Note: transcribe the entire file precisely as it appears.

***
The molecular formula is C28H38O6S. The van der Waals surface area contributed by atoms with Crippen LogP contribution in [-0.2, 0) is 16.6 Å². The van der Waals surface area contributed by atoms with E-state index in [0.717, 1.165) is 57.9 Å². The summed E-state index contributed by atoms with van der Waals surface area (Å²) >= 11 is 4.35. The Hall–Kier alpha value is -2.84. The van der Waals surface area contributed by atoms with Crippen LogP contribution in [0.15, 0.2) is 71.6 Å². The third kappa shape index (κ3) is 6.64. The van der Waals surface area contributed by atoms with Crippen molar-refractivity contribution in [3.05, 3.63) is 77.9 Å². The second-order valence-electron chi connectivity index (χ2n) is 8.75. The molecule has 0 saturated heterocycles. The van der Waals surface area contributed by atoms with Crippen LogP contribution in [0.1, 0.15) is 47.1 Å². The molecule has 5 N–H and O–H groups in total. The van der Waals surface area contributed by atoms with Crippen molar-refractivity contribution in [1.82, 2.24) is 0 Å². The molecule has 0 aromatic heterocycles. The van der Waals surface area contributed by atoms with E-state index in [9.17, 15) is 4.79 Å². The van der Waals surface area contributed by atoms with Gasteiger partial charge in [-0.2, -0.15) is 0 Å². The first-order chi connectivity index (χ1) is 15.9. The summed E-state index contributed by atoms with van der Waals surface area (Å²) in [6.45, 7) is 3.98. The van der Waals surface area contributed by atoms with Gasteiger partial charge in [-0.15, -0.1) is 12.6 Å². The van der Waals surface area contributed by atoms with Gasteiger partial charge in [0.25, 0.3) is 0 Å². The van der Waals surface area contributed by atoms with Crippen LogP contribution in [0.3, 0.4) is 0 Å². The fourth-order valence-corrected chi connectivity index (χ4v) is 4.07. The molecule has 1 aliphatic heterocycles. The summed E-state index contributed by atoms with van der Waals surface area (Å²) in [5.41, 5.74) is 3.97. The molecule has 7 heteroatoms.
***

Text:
The molecular formula is C28H38O6S. The van der Waals surface area contributed by atoms with Crippen LogP contribution in [-0.2, 0) is 16.6 Å². The van der Waals surface area contributed by atoms with E-state index in [0.717, 1.165) is 57.9 Å². The summed E-state index contributed by atoms with van der Waals surface area (Å²) >= 11 is 4.35. The Hall–Kier alpha value is -2.84. The van der Waals surface area contributed by atoms with Crippen LogP contribution in [0.15, 0.2) is 71.6 Å². The third kappa shape index (κ3) is 6.64. The van der Waals surface area contributed by atoms with Crippen molar-refractivity contribution in [3.05, 3.63) is 77.9 Å². The second-order valence-electron chi connectivity index (χ2n) is 8.75. The molecule has 0 saturated heterocycles. The van der Waals surface area contributed by atoms with Crippen LogP contribution in [0.1, 0.15) is 47.1 Å². The molecule has 5 N–H and O–H groups in total. The van der Waals surface area contributed by atoms with Crippen molar-refractivity contribution in [1.82, 2.24) is 0 Å². The molecule has 0 aromatic heterocycles. The van der Waals surface area contributed by atoms with E-state index in [9.17, 15) is 4.79 Å². The van der Waals surface area contributed by atoms with Gasteiger partial charge in [-0.2, -0.15) is 0 Å². The first-order chi connectivity index (χ1) is 15.9. The summed E-state index contributed by atoms with van der Waals surface area (Å²) in [6.45, 7) is 3.98. The van der Waals surface area contributed by atoms with Gasteiger partial charge in [-0.15, -0.1) is 12.6 Å². The van der Waals surface area contributed by atoms with Gasteiger partial charge in [0.25, 0.3) is 0 Å². The van der Waals surface area contributed by atoms with Crippen LogP contribution in [0.3, 0.4) is 0 Å². The fourth-order valence-corrected chi connectivity index (χ4v) is 4.07. The molecule has 1 aliphatic heterocycles. The summed E-state index contributed by atoms with van der Waals surface area (Å²) in [5.41, 5.74) is 3.97. The molecule has 7 heteroatoms.